Summerhall (Main Hall), Edinburgh
1966: Winnipeg, Manitoba, Canada. Twin babies Bruce and Brian Reimer are both diagnosed with phimosis. Circumcision is recommended. Their doctor chooses a new and unconventional method: electrocauterization. Bruce is up first.
And the procedure goes horribly, shockingly wrong. Bruce’s penis is damaged beyond repair.
Brian is spared. His phimosis is left to resolve itself naturally. Which it does.
The twins’ parents, Janet and Ron, are distraught. So when Harvard-educated psychologist John Money recommends gender reassignment, they are soon persuaded. ‘Brenda’ won’t remember being Bruce, Dr Money says; it’s a simple matter of surgery and hormones…
Writer/director Carly Wijs draws on this tragic true story to create a thoughtful drama, exploring the very topical subject of gender identity, illuminating the age-old nature/nurture debate. It’s sensitively done – socratic rather than didactic – and it’s impossible not to feel emotionally involved.
Actors Vanja Maria Godée and Jeroen van der Ven play Janet and Ron respectively, and also act as narrators, using a range of cuddly toys as stand-ins for the other characters. This technique is oddly affecting, highlighting the family’s innocence, while also suggesting that the very act of telling their story is ‘play therapy’ for the troubled pair. The set, by Stef Stessel, is wonderfully effective in its simplicity: a wheeled ‘wall’ draped with a light blue cloth, suggestive of a waterfall, spans almost the whole width of the stage, and there’s a stunning moment of revelation towards the end of the piece. Both Godée and van der Ven are immensely likeable performers; their gentleness and vulnerability ensure we’re on their side. Janet and Ron are victims of a man so caught up in his own theories that he’s stopped seeing the humanity of those he’s experimenting on.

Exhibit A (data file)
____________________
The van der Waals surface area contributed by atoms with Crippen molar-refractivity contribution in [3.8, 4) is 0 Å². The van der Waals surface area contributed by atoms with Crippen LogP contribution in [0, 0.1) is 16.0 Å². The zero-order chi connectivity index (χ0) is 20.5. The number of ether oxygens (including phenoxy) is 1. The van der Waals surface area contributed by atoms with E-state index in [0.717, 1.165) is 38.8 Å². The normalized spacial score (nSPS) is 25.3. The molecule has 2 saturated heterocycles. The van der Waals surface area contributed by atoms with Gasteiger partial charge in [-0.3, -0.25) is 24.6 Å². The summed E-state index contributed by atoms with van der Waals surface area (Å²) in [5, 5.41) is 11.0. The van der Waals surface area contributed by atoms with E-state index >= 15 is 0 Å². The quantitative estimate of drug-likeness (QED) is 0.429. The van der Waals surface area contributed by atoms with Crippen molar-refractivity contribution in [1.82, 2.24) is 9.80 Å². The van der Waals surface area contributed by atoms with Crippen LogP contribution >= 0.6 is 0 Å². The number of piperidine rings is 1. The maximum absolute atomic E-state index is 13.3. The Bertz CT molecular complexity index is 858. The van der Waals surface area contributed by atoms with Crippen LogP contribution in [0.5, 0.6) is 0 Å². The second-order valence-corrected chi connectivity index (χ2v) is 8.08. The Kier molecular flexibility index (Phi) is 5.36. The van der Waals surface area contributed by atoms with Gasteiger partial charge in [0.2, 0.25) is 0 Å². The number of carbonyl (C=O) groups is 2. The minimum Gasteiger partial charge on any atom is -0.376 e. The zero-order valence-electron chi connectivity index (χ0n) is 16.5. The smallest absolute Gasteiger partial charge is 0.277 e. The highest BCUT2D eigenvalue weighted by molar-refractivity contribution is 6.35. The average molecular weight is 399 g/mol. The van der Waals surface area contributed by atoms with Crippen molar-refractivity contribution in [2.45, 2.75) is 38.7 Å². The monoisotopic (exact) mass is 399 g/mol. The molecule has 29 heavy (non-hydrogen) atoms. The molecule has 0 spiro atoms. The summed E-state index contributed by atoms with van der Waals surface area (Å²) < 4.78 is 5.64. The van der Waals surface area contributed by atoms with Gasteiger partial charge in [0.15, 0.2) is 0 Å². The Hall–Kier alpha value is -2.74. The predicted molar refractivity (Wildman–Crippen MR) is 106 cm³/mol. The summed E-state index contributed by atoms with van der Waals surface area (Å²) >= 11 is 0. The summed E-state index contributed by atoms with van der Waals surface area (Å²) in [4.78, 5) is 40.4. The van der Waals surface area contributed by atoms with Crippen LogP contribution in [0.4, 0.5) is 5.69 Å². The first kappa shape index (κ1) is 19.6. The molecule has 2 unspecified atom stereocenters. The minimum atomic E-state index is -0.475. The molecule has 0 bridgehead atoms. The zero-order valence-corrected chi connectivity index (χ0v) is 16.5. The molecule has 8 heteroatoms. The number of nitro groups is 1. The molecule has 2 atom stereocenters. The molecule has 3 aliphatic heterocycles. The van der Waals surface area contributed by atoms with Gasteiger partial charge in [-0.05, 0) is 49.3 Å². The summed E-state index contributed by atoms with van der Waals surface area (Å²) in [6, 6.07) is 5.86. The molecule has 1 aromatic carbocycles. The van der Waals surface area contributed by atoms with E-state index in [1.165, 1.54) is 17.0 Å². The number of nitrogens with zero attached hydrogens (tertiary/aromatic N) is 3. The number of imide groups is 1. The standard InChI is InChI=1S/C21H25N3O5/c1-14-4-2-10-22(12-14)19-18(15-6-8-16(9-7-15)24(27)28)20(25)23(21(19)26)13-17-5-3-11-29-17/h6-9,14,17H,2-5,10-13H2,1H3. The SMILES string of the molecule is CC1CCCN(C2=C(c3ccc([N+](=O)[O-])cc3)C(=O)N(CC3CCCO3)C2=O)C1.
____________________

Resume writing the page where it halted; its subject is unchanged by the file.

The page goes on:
Because Brenda is a very unhappy child. She doesn’t like the constrictions that come with being a girl; she doesn’t want to wear dresses or learn to sew; she wants to climb trees and fight and run with the boys. Is this because she is a boy, or would a cis-Brenda feel the same frustrations? We’ll never know. What we do know, unequivocally, is that it can’t be right for someone else to have made such a momentous decision for baby Bruce: to have compounded his initial mutilation with surgical castration, testosterone blockers and oestrogen – and to have concealed this fact from him. It’s his body; his choice. And the repercussions are devastating…
Despite its harrowing subject matter, Boy is a tender, poignant tale, told with real heart. This is experimental theatre-making at its best.